Hashimoto’s Thyroiditis

Rheumatoid arthritis


Inflammatory bowel disease

Type 1 diabetes



Inflammatory bowel disease

The link between leaky gut syndrome and autoimmune disease is still being studied. While leaky gut hasn’t been proven to cause these diseases, studies do currently show that people who have these diseases are significantly more likely to also have a leaky gut.

Science is still catching up, but many doctors are jumping on board with the logic — there appears to be a really, really solid link between autoimmune disease and dysfunction and gut health.

The trouble is, a leaky gut can throw an entire body out of whack, and the result is a menagerie of symptoms that are seemingly unrelated, like nutrient deficiencies, food allergies, skin problems, emotional health issues, asthma, allergies, and respiratory health issues.

How to Improve Your Gut Health

If there’s one thing I am comfortable about hanging my hat on here, it’s that a balanced, less-toxic diet and lifestyle can’t possible be a bad thing.

If you suspect your gut health could use some work, talk to your doctor, run some tests, and then discuss making a few of these changes.


#1 — Eat Organic Foods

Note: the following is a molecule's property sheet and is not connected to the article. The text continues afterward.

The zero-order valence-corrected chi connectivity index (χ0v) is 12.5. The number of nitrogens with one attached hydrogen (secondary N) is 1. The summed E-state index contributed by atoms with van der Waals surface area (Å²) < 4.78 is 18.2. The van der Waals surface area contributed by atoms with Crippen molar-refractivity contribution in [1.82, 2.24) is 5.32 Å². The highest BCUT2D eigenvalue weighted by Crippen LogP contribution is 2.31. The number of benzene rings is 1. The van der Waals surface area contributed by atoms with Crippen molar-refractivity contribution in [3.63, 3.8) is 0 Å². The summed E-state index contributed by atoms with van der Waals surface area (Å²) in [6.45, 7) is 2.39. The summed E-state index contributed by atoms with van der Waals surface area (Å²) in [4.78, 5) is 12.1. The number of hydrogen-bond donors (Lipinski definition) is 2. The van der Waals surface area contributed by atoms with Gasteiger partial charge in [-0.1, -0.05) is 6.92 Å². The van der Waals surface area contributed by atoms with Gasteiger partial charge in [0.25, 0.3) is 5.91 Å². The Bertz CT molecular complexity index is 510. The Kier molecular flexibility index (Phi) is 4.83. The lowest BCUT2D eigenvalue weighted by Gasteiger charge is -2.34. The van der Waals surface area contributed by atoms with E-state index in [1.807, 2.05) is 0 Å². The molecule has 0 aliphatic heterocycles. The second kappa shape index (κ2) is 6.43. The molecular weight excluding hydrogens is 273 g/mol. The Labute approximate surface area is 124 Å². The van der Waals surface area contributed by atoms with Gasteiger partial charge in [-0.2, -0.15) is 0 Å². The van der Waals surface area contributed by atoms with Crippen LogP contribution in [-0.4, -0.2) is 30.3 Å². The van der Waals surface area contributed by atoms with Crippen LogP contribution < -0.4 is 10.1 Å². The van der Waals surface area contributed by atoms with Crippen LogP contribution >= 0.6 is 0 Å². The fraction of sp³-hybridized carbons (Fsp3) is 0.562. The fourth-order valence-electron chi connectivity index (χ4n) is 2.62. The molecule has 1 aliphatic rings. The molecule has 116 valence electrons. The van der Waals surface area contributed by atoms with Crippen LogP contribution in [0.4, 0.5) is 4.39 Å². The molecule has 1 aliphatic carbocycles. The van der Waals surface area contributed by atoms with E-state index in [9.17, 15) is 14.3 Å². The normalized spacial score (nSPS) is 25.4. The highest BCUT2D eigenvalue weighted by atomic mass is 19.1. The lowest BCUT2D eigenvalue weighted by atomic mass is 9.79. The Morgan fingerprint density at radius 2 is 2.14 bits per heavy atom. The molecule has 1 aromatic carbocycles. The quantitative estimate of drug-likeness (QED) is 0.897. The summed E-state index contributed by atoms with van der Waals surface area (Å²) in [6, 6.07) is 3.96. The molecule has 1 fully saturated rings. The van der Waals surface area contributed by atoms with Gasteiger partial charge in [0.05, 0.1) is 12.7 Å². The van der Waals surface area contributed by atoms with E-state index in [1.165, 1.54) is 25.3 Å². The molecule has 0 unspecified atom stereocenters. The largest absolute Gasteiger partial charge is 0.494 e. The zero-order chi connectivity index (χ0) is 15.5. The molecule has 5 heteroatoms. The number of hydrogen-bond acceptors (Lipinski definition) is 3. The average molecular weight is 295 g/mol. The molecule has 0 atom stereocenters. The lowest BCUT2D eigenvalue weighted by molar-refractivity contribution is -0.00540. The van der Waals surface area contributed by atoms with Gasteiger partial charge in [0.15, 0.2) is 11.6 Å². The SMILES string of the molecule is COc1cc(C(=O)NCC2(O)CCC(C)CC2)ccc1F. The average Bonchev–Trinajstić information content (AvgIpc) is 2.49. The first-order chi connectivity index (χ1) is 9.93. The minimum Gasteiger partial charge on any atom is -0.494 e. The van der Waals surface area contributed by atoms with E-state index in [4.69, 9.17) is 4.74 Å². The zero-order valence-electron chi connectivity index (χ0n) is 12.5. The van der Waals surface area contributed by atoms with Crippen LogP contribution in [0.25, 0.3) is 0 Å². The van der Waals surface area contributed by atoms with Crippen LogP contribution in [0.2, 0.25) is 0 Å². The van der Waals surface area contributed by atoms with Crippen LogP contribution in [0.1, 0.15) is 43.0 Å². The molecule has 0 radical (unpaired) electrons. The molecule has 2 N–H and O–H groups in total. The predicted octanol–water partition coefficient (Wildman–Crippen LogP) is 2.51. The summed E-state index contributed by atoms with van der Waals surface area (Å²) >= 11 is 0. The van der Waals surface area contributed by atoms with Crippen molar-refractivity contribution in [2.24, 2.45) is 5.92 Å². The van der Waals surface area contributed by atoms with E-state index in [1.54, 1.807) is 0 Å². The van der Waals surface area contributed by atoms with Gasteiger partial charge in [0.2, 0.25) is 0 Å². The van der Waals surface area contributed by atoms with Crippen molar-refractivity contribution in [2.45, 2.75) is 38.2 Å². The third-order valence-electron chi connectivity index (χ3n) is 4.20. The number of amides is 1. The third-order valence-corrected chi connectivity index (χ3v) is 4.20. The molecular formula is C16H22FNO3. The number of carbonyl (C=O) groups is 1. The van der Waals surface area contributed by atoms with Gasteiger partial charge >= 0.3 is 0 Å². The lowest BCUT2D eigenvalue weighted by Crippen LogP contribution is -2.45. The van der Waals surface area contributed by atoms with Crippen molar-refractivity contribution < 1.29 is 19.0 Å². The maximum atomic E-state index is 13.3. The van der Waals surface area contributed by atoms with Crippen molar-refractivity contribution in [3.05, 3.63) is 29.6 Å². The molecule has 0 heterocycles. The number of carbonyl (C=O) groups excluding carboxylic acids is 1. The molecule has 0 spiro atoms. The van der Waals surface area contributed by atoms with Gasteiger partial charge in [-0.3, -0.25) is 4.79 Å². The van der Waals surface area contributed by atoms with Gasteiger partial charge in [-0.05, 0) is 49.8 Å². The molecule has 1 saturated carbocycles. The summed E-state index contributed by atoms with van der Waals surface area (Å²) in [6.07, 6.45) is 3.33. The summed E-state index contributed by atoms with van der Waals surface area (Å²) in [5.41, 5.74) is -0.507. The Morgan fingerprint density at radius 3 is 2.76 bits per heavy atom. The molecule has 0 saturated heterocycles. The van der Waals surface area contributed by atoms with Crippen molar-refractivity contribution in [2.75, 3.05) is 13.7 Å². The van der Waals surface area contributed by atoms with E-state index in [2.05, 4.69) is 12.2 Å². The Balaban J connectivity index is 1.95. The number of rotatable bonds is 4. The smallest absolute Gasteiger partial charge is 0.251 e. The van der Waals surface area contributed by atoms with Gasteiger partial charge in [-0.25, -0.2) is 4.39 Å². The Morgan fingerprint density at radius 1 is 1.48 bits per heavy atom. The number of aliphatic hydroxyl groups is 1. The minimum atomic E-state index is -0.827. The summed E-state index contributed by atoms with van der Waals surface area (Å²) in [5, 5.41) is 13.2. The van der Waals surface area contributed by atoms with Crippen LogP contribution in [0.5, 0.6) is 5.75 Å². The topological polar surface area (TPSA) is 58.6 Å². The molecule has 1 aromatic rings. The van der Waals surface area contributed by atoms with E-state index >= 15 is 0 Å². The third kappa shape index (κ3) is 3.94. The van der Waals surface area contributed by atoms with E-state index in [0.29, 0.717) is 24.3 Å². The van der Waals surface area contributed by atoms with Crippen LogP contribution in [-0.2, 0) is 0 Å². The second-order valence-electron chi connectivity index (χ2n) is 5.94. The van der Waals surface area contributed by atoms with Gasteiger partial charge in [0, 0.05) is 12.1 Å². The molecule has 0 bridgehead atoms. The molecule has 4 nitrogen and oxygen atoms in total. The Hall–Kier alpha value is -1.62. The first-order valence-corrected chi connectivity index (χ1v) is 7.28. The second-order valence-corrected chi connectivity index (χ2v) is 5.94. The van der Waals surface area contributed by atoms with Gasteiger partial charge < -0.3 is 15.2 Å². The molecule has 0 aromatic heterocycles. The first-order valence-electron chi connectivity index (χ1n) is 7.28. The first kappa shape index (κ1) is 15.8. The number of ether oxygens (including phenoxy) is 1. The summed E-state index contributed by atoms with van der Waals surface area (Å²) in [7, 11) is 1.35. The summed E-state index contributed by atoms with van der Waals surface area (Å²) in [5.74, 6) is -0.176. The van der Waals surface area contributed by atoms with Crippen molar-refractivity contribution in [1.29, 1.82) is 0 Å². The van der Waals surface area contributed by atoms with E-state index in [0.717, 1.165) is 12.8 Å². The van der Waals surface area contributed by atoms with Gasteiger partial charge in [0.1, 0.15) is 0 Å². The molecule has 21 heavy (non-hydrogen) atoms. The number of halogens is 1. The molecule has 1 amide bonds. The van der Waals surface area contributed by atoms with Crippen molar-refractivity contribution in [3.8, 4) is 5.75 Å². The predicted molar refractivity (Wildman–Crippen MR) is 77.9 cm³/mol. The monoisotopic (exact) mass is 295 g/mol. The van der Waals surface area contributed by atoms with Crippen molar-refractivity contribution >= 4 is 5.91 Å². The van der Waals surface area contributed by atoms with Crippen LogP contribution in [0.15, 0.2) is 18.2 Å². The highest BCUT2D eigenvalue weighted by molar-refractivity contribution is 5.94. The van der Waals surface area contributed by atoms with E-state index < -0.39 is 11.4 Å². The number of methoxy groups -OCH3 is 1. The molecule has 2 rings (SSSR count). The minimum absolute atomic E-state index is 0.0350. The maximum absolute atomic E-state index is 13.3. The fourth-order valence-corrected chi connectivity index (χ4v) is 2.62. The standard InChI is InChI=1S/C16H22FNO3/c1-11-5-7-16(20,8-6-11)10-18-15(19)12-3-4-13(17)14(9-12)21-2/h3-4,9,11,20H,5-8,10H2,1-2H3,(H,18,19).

Pesticides have been linked repeatedly to autoimmune disease. Buy organic produce, eat cleaner foods, and always remember that pesticide use doesn’t end with your food — your mattress and clothing are worth buying organic as well.


#2 — Know Your Heavy Metals

Heavy metal toxicity is a common trigger of autoimmune dysfunction, and they can hide just about anywhere. Go through your home and evaluate everything you and your family are exposed to for possible heavy metals (especially those cosmetics):

Cosmetics and personal care products


Air pollution

Pesticides and lawn care products

#3 — Minimize Trigger Foods

Just like with migraines and diabetic episodes, autoimmune dysfunction and leaky gut can be triggered by certain foods. While there is no hard and fast set of dietary guidelines for good gut health, you’ll want to watch your intake of these foods:

Processed foods


Refined sugar (sorry, cupcakes)

Artificial flavors and colors

Artificial preservatives


#4 — Consider a Detox

Okay, so let’s get this out in the open right now: Detoxing is no joke. Don’t do it without talking to your doctor, and definitely don’t do it if you’re pregnant or breastfeeding.

The thing is, it works, and that means that you get those toxins out of your tissues, and need to do so in a way that helps your body eliminate them as waste — not reabsorb them all at once.

Always detox slow and gently with the guidance of a physician. Start with detox foods, and talk to your doctor about getting onto a protocol, like the one Amy Myers MD offers.


#5 — Gobble Up the Good Bacteria

Finally, the good news: eating is totally good for gut health. Namely, eating up all of those awesome, super beneficial bacterium. Stock up on these pantry essentials, and let them worm their funky flavor into every meal you make (because anything fermented is a winner in my book):

Sprouted grains


Fermented foods (hellllllo kimchi)

Apple cider vinegar

Raw dairy products

Bone broth

Fresh herbs and spices

Aquatic veggies


Have you reversed or cured your autoimmune dysfunction with gut health? We’d love to hear your story! Tell us what happened on Facebook or Instagram, and tag us in the post @Avocadomattress